There are 650 constituencies in the United Kingdom. But the election campaign over the coming weeks will be concentrated in the marginal battleground seats - the ones with small majorities that are most likely to change hands.
There's no official definition of a marginal seat but people often look at constituencies where the majority - the gap between the first and second placed parties - is under 10%.
For politicians it's obviously a good idea to focus on these battleground seats. There's not much point in spending lots of time and money in constituencies that they already hold comfortably, or where they're so far behind they have no realistic chance of winning.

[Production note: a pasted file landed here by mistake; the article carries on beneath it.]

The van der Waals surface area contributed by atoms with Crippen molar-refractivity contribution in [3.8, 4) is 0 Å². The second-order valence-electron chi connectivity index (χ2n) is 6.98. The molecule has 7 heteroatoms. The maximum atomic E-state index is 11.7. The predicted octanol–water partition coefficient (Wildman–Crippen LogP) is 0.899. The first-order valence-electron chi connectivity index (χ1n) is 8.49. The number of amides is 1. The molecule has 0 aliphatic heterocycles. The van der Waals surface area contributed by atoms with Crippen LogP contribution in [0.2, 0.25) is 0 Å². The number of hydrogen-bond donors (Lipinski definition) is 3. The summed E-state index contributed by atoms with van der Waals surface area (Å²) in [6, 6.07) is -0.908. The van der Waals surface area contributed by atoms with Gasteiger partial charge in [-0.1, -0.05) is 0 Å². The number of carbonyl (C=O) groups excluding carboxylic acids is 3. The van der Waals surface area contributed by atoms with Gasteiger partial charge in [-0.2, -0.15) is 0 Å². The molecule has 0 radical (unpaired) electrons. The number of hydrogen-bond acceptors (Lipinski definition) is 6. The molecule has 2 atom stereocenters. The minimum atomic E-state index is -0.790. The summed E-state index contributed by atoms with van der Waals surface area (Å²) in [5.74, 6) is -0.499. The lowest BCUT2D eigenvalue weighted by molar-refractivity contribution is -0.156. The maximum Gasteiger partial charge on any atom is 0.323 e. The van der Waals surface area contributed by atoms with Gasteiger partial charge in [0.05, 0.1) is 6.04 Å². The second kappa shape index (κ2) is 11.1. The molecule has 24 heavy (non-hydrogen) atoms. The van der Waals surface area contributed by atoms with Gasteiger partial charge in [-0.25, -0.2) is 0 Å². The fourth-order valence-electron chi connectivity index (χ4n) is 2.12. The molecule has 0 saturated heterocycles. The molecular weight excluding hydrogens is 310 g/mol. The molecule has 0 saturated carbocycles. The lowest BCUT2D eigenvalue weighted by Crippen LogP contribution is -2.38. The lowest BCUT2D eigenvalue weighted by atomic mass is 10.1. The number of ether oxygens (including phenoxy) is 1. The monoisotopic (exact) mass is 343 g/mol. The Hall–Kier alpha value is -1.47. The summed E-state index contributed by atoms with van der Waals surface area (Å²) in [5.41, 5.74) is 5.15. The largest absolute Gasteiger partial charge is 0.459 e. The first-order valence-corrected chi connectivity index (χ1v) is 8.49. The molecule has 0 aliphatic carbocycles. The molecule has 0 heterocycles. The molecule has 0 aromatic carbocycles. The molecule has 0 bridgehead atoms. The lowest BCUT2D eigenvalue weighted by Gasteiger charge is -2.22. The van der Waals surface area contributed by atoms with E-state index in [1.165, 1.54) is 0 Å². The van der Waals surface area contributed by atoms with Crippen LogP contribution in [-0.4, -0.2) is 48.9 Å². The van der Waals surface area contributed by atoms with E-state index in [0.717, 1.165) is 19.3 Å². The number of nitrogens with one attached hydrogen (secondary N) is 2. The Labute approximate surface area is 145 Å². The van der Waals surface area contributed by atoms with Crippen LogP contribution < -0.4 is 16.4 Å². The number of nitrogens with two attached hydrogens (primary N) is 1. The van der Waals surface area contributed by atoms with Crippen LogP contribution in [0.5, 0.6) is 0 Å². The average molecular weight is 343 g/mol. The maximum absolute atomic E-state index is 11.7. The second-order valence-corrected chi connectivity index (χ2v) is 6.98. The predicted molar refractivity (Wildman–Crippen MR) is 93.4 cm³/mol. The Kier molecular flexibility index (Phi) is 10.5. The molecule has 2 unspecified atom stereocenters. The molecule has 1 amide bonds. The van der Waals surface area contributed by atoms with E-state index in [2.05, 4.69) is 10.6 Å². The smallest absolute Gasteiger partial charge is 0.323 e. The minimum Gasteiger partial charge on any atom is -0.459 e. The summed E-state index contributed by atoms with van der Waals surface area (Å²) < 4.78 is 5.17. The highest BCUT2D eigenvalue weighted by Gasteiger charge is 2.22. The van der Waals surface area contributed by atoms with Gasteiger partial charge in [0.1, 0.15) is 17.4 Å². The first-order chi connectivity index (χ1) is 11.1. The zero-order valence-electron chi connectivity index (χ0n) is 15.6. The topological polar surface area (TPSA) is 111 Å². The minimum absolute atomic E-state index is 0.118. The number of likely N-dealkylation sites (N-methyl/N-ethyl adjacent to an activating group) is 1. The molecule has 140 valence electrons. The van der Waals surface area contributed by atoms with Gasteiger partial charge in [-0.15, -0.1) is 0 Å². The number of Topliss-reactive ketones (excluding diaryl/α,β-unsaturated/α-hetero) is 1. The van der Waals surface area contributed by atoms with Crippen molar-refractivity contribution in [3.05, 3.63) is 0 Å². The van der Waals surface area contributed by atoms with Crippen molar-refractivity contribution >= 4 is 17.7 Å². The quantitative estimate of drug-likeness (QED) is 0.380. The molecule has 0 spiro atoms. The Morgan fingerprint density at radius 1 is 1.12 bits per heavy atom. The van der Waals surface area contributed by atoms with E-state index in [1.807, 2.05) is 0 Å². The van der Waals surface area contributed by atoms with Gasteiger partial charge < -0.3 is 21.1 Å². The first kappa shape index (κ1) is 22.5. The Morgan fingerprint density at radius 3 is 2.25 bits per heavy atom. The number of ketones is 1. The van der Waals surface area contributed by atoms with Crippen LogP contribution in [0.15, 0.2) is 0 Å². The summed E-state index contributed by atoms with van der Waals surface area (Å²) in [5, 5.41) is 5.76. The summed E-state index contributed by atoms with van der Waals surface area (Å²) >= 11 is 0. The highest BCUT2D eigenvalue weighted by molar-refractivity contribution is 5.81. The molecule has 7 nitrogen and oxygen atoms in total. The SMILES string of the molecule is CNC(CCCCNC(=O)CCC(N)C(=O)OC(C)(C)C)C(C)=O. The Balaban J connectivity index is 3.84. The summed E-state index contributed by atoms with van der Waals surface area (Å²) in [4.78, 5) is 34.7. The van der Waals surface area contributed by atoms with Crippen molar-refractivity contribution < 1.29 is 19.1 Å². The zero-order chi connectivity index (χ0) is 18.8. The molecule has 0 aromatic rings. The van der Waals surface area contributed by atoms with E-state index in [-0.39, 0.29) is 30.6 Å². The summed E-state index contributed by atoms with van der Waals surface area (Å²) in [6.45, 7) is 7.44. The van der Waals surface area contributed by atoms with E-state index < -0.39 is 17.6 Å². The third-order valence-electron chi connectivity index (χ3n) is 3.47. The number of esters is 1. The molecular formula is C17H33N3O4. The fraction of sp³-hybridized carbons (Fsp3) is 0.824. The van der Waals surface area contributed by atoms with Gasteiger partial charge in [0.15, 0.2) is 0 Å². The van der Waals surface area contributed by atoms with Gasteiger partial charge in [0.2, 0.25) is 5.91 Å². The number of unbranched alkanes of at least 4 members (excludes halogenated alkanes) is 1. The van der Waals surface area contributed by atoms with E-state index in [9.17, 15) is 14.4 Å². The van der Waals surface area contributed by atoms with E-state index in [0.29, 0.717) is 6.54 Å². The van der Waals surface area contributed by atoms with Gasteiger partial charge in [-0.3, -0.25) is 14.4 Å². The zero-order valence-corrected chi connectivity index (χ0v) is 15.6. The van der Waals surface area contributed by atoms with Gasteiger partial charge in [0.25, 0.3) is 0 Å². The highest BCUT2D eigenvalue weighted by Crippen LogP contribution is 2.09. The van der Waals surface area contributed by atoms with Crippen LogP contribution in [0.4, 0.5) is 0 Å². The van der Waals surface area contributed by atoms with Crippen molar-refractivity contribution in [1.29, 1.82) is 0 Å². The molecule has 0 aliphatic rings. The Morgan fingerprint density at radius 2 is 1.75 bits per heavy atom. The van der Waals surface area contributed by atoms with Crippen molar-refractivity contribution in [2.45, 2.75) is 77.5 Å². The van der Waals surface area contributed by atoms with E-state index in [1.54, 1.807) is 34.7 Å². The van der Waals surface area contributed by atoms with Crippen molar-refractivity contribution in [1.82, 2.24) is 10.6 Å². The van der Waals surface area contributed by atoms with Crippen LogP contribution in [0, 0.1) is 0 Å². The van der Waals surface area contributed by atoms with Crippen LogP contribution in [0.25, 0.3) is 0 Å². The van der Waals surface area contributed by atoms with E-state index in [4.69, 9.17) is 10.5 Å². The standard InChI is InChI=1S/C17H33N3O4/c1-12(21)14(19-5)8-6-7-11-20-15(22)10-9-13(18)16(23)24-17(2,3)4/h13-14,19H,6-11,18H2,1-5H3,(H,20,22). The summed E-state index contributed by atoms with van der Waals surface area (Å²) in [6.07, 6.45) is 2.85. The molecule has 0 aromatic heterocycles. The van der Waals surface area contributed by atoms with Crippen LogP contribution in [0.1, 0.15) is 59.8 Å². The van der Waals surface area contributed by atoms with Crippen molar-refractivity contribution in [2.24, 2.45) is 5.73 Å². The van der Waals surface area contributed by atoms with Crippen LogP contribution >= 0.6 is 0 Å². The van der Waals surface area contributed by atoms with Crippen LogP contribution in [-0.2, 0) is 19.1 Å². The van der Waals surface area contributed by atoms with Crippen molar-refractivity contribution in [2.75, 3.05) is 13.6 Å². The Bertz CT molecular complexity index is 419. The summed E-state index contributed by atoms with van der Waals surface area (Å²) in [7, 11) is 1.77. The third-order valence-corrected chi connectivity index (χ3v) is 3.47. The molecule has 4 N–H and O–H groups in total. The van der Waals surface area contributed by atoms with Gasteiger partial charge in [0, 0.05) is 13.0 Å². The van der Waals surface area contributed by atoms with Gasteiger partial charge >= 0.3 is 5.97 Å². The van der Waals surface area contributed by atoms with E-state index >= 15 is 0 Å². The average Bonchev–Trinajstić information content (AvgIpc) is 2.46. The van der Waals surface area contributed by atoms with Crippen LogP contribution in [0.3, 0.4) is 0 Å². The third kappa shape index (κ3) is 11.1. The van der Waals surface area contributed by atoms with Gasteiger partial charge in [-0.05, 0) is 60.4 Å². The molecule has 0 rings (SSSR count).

There are exceptions to this. In 2015 the SNP surge in Scotland was so powerful that apparently "safe" seats fell. And the collapse of the Lib Dems saw them lose some seats they'd held with sizeable majorities.
Such large swings are rare though. And even in 2015 the Conservative/Labour fight took place almost exclusively in the battleground seats.
Eighteen seats changed hands between the two biggest parties. Only one of those, Ilford North, had a majority above 10%.
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Seats the Conservatives will be gunning for include Middlesbrough South and Cleveland East, Birmingham Edgbaston and Wirral West.
Recent elections have seen poor returns for the Conservatives in the north-east of England but it's a part of the country that voted strongly for Brexit and Prime Minister Theresa May hopes her focus on the issue will help them gain seats.
Labour-held Middlesbrough South and Cleveland East is a good example. Its voters backed Brexit and there's a considerable pool of almost 7,000 voters who went for UKIP last time.